After being in the New York dance scene for almost two years, how has your headspace around dance changed?

I’ve really learned that no one is going to support you if you don’t support yourself. It seems so obvious, but saying it out loud for the first time, really made me realize I need to own this passion. I need to own what I’m doing and make what decision is best for me. When someone doubts a decision I make, that is not my doubt, that’s theirs. If you want other people to believe you are doing the best thing for yourself, then you have to believe that. Learning to share what I’m doing in a non-defensive way has done wonders for me and my career. You can’t be mad at people who don’t know about your world. They just want to know, so you just have to educate them the best you can about what you’re doing. Someone recently asked me, “What’s the goal?” I’ve realized the goal was to dance here, to maintain my life. I’ve reached that goal. I’m supporting myself. Goals are so much more within reach when you say them out loud. So now I have to ask myself, what is the next goal?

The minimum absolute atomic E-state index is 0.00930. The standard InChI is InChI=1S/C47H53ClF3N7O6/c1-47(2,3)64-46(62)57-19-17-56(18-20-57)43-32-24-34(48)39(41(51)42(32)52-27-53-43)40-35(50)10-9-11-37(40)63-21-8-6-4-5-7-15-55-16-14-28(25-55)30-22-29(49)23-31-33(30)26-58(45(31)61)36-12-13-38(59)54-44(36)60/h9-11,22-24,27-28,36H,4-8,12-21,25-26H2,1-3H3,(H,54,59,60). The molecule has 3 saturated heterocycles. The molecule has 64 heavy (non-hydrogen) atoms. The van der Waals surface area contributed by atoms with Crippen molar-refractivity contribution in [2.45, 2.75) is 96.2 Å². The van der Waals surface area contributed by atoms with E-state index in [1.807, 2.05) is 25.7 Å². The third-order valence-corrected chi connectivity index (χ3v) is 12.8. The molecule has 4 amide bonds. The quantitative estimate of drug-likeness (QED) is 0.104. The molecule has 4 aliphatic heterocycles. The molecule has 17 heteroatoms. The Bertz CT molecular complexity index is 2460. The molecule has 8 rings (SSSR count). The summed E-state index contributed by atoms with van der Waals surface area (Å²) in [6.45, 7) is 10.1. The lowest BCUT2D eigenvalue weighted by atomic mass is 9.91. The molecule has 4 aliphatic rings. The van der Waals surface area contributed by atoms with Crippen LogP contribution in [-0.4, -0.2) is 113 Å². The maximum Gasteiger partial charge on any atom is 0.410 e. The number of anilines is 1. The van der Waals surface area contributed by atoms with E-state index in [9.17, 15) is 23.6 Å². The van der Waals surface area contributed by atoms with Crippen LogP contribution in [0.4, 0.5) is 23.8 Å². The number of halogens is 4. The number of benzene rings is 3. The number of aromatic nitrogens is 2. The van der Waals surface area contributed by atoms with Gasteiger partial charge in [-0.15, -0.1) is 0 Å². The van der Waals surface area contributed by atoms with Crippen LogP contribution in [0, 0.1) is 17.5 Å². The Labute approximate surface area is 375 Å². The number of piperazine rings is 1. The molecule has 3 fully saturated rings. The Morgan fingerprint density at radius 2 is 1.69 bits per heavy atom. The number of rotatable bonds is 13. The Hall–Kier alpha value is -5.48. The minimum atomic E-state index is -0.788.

So, what’s next?

Next is actually L.A. My next goal is to dance for an artist, and Ariana Grande is the BIG goal.  For that, I have to move to there. Her choreographer is out there everyday teaching classes, so I have to be there to learn from him. I did a summer intensive in L.A. last summer, and I saw this intensity. I saw this hunger in L.A. dance. Those dancers are fighting for their lives. Dance in L.A. is where you learn to stand out, not just get auditions. I’m interested in that hunger. I haven’t been able to get it out of my head. Now I’m doing something that I really want to do for my career, and it hurts a little. I’m sad to leave, but those dancers know how to get noticed, and I’m at the point in my career where that’s needed. 

What advice would you give people interested in pursuing a career in the arts?

Being a performer, having a profession in the arts, it’s fragile time. You’re in constant critique. It’s a really fragile balance between not giving a fuck, but learning from the critiques people give you. You have to learn whose opinions YOU value–not who your friends value–and take their advice more seriously than the other garbage.  

 As a dancer, as a woman, what makes you feel powerful?

I grew up in a world where pursuing a career in dance was not a thing people did and dancers were never the front of the show. We’re there to be in the back. You never really know a dancer’s name, and even though all those aspects are in front of me, I love what I’m doing. My brother recently told me, “if you’d listened to us, you wouldn’t be very happy.” That made me feel so proud and powerful. I’m here because I made the choice to believe in myself.  Not to take away from the love and support I’ve had, but I’m here because I listened to myself and I’ve stayed true to what I love and what I wanted. That, to me, is power. 

 

You can follow Maudie and her journey on Instagram @maudieb.